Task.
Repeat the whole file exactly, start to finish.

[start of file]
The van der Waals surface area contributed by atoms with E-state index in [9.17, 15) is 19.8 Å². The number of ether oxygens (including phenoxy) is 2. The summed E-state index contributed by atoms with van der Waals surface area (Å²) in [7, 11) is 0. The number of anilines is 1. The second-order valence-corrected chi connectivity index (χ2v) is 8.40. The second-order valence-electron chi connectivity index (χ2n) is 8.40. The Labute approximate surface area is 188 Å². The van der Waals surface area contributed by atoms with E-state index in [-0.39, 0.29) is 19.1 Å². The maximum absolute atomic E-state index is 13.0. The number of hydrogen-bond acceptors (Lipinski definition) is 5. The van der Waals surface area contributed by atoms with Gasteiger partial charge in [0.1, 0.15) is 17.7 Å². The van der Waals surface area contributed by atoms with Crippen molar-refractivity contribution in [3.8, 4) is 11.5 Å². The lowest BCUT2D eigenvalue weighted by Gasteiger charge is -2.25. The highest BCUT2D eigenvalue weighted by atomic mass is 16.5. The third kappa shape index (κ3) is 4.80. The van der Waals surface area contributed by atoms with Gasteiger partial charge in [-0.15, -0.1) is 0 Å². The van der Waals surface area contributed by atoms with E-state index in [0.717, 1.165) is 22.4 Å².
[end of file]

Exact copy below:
The van der Waals surface area contributed by atoms with E-state index in [9.17, 15) is 19.8 Å². The number of ether oxygens (including phenoxy) is 2. The summed E-state index contributed by atoms with van der Waals surface area (Å²) in [7, 11) is 0. The number of anilines is 1. The second-order valence-corrected chi connectivity index (χ2v) is 8.40. The second-order valence-electron chi connectivity index (χ2n) is 8.40. The Labute approximate surface area is 188 Å². The van der Waals surface area contributed by atoms with E-state index in [-0.39, 0.29) is 19.1 Å². The maximum absolute atomic E-state index is 13.0. The number of hydrogen-bond acceptors (Lipinski definition) is 5. The van der Waals surface area contributed by atoms with Gasteiger partial charge in [0.1, 0.15) is 17.7 Å². The van der Waals surface area contributed by atoms with Crippen molar-refractivity contribution in [3.8, 4) is 11.5 Å². The lowest BCUT2D eigenvalue weighted by Gasteiger charge is -2.25. The highest BCUT2D eigenvalue weighted by atomic mass is 16.5. The third kappa shape index (κ3) is 4.80. The van der Waals surface area contributed by atoms with Gasteiger partial charge in [-0.15, -0.1) is 0 Å². The van der Waals surface area contributed by atoms with E-state index in [0.717, 1.165) is 22.4 Å².